Understand seals and labels In addition to being perceived as environmentally preferable, products may also be labeled with certification seals from a third party or a manufacturer’s program. These seals can help you sift through the numerous green products available, but you should first have a thorough understanding of what they truly represent. Environmentally focused nongovernmental organizations have grown in popularity over recent years. These third-party groups, such as EcoLogo, a division of UL Environment, offer manufacturers a certification program that includes manufacturing
and recycling guidelines. For a fee, manufacturers can have their products stamped and certified if they meet certain environmental impact guidelines. Because of the recent rise in greenwashing, seeking third-party certification has become an important criterion in purchasing decisions. In 2007, in an effort
to describe, understand, and quantify the growth of greenwashing, TerraChoice Environmental Marketing, the agency that manages the EcoLogo program, launched a study called The Sins of Greenwashing that evaluated environmental claims for a variety of consumer and professional products. The study emphasizes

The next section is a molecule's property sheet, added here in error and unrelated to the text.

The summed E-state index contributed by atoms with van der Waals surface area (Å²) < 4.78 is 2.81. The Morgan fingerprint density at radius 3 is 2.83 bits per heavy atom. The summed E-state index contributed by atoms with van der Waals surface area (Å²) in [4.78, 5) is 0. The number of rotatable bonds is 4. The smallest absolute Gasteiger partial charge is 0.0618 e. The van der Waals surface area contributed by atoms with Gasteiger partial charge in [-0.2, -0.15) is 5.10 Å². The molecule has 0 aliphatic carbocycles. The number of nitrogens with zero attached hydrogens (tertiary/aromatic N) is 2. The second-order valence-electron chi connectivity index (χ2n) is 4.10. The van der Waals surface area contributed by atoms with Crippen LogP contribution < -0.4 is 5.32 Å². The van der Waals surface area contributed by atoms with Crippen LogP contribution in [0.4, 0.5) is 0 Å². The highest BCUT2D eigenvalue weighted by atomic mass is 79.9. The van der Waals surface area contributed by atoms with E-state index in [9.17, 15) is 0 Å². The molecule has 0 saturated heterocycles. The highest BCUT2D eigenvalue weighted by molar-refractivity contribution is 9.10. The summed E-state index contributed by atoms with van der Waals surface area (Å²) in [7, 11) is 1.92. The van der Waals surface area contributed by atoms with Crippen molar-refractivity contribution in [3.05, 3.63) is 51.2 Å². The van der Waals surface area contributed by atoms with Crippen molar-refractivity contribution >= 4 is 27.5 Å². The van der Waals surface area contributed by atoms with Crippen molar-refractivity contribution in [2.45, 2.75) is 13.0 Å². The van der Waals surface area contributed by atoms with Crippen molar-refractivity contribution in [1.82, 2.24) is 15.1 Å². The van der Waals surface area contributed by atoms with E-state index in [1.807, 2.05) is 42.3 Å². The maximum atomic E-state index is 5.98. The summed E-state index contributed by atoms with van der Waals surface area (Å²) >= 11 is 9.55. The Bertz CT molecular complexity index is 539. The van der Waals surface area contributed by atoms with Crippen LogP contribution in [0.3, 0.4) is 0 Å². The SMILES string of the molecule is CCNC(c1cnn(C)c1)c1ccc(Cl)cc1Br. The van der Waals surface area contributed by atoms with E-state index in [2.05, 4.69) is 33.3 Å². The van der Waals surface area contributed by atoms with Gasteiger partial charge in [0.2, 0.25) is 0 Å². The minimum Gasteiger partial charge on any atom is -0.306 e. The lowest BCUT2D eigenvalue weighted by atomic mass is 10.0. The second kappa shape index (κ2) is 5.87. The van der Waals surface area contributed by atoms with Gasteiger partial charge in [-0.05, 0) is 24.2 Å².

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Even if you understand the importance of purchasing environmentally preferable products, evaluating and comparing them can still be a daunting task. While third-party certification can be helpful in determining the environmental benefits of a product or service, the best way to determine if it matches the needs of a specific facility is to seek advice from a trusted and respected distributor or manufacturer. Regardless of a product’s certification or the claims its manufacturer makes, it’s important to ask for and review the scientific background and documentation that measures the product’s environmental benefits. Third-party certifications, such as EPA’s Design for Environment, EcoLogo, and Green Seal, offer quick standard checks. Always remember, however, that integrity cannot be certified so building trusting relationships with distributors or manufacturers will help to ensure that the products and systems you put in place to support sustainability goals are, in fact, doing what you want them to do. n